Under The Bleachers: Thornton & Marleau Finally Make The Stanley Cup Finals

Above: San Jose Sharks veteran Joe Thornton
Above: San Jose Sharks veteran Joe Thornton

Selected first- and second-overall in the 1997 NHL Entry Draft, Joe Thornton and Patrick Marleau are finally going to play for the Stanley Cup as the San Jose Sharks ousted St. Louis with a 5-2 win in the Western Conference Finals on Wednesday.

It has been a long road for the San Jose veterans and the franchise as a whole, as consistent regular season success has led to endless postseason heartache. Both have endured being removed as captain and blamed for the team’s collective shortcomings. They’ve watched as various regimes have come and gone, each falling short like their predecessors, the club never managing to find the right mix to carry them into the last series of the season.

While it’s the trio of Logan Couture, Joe Pavelski and Brent Burns leading the way offensively for San Jose during these playoffs, you can’t help but feel there is a little “Win one for the Old Guys” energy coursing through the Sharks dressing room, as the 36-year-old forwards are very much in the twilight of their terrific careers and this team knows all too well that chances like this are hard to come by.

These are the kinds of stories that make the playoffs so compelling.

Here are two guys, chosen first and second in the same draft, that have accomplished just about everything there is to do in this sport save for win the NHL’s ultimate prize. Thornton has a Hart Trophy and gold medals from the Olympics (2010), World Cup, World Championships and World Juniors; Marleau is a double Olympic gold medalist (2010, 2014) in addition to having reached the top of the podium at the World Cup and World Championships as well.

Thornton has produced at a point-per-game clip over his 18-year career and Marleau has tallied scored 481 regular season goals, topping the 15-goal plateau every year since scoring 13 in his rookie campaign. The former has been in San Jose since getting jettisoned out of Boston, where quality regular seasons and playoff failures turned him into a scapegoat, despite a string of productive years. The latter has spent his entire career with the Sharks, logging 1411 regular season games and another 159 in the playoffs.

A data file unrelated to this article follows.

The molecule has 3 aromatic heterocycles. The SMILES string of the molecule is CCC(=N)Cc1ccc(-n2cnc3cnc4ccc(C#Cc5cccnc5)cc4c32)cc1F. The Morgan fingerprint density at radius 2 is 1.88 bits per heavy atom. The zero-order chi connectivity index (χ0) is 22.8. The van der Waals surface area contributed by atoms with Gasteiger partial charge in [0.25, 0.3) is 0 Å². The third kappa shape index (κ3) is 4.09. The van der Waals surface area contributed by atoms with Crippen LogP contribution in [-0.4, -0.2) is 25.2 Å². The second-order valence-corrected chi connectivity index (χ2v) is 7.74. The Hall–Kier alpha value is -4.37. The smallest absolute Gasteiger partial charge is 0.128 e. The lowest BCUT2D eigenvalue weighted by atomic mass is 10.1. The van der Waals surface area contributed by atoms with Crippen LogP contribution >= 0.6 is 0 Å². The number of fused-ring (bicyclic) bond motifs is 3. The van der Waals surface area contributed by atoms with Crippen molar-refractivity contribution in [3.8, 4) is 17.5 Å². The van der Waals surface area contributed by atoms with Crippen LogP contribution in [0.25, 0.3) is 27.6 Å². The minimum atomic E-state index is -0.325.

While they haven’t reached the 20-season mark without hoisting the Cup like Ray Bourque before he got the job done in Colorado, they’re close and this could very well be their final opportunity to do so and just making it to this point after coming up short so often needs to be celebrated.

And San Jose head coach Peter DeBoer deserves a lot of praise as well. The Sharks consistently made the Playoffs under Todd McLellan, but could never reach this point, and just as he did in New Jersey, the former Kitchener Rangers bench boss has led his squad to the Promised Land in his first year on the bench.

It has been an unexpected run to the Finals for the Sharks, who finished sixth in the Western Conference and beat their division rivals, the Los Angeles Kings, in five before needing seven to dismiss the pesky Nashville Predators. Now clear of St. Louis and heading into the final string of games of the year against Pittsburgh starting Monday.

Will “Sid the Kid” and his Penguins get another one or will the San Jose Sharks and their veteran leaders finally get their first?

If I’m being honest, I kind of want to see “Jumbo Joe” and the quiet guy from Aneroid, Saskatchewan get to ride off into the sunset with a Stanley Cup victory, but either way, it should be fun.

E. Spencer Kyte

E. Spencer Kyte

E. Spencer Kyte is a freelance journalist based in Abbotsford, British Columbia, where he lives with his wife and dog. In addition to his work here, he writes about sports for Complex Canada and covers the UFC for various outlets. His mom also still tells him what to do on a regular basis, even though he’s nearly 40. He tweets from @spencerkyte.

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